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Homeopathy Fact Sheet - Page 4

FDA Regulations on Homeopathy

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How does the U.S. Food and Drug Administration (FDA) regulate homeopathic remedies?

Because of their long use in the United States, the U.S. Congress passed a law in 1938 declaring that homeopathic remedies are to be regulated by the FDA in the same manner as nonprescription, over-the-counter (OTC) drugs, which means that they can be purchased without a physician's prescription. Today, although conventional prescription drugs and new OTC drugs must undergo thorough testing and review by the FDA for safety and effectiveness before they can be sold, this requirement does not apply to homeopathic remedies.

Remedies are required to meet certain legal standards for strength, quality, purity, and packaging. In 1988, the FDA required that all homeopathic remedies list the indications for their use (i.e., the medical problems to be treated) on the label. The FDA also requires the label to list ingredients, dilutions, and instructions for safe use.

The guidelines for homeopathic remedies are found in an official guide, the Homeopathic Pharmacopoeia of the United States, which is authored by a nongovernmental, nonprofit organization of industry representatives and homeopathic experts.24 The Pharmacopoeia also includes provisions for testing new remedies and verifying their clinical effectiveness. Remedies on the market before 1962 have been accepted into the Homeopathic Pharmacopoeia of the United States based on historical use, rather than scientific evidence from clinical trials.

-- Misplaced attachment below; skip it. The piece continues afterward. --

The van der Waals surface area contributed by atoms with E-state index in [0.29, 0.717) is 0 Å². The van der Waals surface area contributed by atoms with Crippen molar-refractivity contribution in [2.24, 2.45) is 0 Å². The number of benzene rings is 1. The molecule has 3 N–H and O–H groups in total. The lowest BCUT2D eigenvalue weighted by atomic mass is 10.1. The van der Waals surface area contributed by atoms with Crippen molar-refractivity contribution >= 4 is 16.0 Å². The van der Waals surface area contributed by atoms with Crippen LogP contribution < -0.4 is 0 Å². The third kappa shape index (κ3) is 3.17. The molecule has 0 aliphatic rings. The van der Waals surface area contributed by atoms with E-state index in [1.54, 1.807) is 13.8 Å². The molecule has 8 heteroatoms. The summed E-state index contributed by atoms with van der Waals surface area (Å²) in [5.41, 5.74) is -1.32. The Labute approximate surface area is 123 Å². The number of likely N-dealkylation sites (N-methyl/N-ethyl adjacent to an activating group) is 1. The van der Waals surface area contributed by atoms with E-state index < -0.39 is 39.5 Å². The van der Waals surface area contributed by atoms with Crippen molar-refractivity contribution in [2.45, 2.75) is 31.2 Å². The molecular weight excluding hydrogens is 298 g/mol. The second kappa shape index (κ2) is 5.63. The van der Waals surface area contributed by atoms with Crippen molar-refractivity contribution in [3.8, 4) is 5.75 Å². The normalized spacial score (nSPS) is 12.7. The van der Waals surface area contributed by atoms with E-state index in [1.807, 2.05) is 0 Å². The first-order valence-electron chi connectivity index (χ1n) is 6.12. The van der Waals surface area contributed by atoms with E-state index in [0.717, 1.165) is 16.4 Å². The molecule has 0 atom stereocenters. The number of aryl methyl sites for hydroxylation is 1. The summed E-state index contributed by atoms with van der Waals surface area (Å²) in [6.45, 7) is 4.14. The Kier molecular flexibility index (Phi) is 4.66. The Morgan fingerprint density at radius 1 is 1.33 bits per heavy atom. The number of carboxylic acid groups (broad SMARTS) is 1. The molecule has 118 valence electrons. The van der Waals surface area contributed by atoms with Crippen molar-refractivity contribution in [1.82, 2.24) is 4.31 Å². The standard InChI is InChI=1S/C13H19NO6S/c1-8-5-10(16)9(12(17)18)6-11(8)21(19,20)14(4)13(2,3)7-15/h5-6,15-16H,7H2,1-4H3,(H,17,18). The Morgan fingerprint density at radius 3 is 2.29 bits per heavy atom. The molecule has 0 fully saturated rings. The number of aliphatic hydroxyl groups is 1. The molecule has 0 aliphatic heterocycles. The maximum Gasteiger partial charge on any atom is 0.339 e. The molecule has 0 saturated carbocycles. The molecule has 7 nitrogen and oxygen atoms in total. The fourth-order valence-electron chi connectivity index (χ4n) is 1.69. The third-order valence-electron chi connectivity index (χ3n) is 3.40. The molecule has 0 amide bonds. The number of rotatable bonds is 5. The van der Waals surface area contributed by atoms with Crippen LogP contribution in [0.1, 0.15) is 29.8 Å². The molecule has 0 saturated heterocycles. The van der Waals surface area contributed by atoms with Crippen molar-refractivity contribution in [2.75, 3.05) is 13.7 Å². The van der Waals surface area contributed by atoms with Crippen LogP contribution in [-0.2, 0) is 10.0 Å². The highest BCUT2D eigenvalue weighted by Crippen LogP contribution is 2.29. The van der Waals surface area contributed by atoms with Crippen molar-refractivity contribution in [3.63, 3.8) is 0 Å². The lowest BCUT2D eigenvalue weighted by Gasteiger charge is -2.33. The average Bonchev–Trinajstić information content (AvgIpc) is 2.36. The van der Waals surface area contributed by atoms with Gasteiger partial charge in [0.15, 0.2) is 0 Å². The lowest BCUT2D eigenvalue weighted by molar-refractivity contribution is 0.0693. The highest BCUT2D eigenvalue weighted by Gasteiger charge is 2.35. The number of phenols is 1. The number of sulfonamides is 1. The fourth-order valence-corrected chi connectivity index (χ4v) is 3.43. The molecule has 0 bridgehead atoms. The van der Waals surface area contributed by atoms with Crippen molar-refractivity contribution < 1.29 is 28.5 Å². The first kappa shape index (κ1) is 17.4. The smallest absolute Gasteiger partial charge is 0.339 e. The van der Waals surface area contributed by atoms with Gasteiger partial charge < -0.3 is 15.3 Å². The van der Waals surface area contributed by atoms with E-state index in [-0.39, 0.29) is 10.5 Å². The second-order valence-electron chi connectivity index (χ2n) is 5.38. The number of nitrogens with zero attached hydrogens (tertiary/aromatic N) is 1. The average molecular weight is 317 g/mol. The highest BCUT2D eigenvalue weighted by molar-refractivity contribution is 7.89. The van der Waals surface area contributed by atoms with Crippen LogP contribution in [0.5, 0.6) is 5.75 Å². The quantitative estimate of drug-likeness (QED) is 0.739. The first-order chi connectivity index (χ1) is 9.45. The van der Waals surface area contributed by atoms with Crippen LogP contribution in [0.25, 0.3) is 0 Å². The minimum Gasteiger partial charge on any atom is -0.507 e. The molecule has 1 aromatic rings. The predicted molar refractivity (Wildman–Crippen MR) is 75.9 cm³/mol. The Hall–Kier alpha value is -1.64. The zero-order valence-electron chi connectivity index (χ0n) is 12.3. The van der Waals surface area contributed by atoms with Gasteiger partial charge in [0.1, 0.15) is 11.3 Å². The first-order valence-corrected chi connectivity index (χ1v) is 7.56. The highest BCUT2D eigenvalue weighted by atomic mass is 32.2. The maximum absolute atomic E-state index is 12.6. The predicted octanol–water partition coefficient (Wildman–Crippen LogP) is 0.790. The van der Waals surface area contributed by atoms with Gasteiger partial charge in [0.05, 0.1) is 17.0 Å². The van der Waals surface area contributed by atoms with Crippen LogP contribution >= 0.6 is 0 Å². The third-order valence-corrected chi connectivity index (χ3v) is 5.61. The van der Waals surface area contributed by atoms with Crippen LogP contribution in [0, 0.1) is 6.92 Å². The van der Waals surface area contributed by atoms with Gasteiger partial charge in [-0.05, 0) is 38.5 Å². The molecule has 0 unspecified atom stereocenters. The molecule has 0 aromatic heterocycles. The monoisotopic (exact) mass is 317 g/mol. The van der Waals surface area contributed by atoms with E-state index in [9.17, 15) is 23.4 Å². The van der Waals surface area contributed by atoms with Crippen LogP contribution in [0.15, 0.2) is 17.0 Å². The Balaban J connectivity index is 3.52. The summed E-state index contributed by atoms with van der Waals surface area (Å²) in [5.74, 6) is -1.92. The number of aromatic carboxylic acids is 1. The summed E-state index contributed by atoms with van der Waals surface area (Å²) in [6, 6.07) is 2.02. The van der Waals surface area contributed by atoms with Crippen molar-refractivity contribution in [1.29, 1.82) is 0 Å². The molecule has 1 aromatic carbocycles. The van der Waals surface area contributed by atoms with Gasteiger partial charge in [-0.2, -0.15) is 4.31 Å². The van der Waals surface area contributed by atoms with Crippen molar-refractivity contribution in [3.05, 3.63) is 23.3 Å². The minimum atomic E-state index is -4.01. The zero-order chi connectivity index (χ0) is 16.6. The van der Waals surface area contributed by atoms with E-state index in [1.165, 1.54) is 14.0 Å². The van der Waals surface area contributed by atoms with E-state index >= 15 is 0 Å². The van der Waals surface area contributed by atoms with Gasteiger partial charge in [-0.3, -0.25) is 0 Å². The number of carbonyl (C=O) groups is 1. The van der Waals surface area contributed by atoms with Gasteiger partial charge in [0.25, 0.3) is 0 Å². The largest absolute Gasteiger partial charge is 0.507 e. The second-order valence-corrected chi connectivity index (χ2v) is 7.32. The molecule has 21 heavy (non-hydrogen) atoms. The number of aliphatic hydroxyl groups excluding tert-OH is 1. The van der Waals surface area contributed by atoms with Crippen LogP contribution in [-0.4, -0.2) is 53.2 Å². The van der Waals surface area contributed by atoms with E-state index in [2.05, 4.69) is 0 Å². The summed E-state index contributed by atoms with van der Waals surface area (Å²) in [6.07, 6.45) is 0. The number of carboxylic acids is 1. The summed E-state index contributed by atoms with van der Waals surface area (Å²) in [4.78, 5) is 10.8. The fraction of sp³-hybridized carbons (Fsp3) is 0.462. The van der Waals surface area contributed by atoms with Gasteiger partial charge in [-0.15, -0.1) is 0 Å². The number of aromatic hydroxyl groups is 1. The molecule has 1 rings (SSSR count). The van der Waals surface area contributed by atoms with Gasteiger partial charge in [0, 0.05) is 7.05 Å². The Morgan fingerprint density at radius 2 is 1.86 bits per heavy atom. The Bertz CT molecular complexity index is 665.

Have any side effects or complications been reported from the use of homeopathy?

The FDA has learned of a few reports of illness associated with the use of homeopathic remedies. However, the FDA reviewed these reports and decided that the remedies were not likely to be the cause, because of the high dilutions.

Here is some general information that has been reported about risks and side effects in homeopathy:
  • Homeopathic medicines in high dilutions, taken under the supervision of trained professionals, are considered safe and unlikely to cause severe adverse reactions.

  • Some patients report feeling worse for a brief period of time after starting homeopathic remedies. Homeopaths interpret this as the body temporarily stimulating symptoms while it makes an effort to restore health.

  • Liquid homeopathic remedies can contain alcohol and are permitted to have higher levels of alcohol than conventional drugs for adults. This may be of concern to some consumers. However, no adverse effects from the alcohol levels have been reported either to the FDA or in the scientific literature.

  • Homeopathic remedies are not known to interfere with conventional drugs; however, if you are considering using homeopathic remedies, you should discuss this with your health care provider. If you have more than one provider, discuss it with each one.
As with all medicinal products, a person taking a homeopathic remedy is best advised to:
  • Contact his health care provider if his symptoms continue unimproved for more than 5 days.

  • Keep the remedy out of the reach of children.

  • Consult a health care provider before using the product if the user is a woman who is pregnant or nursing a baby.
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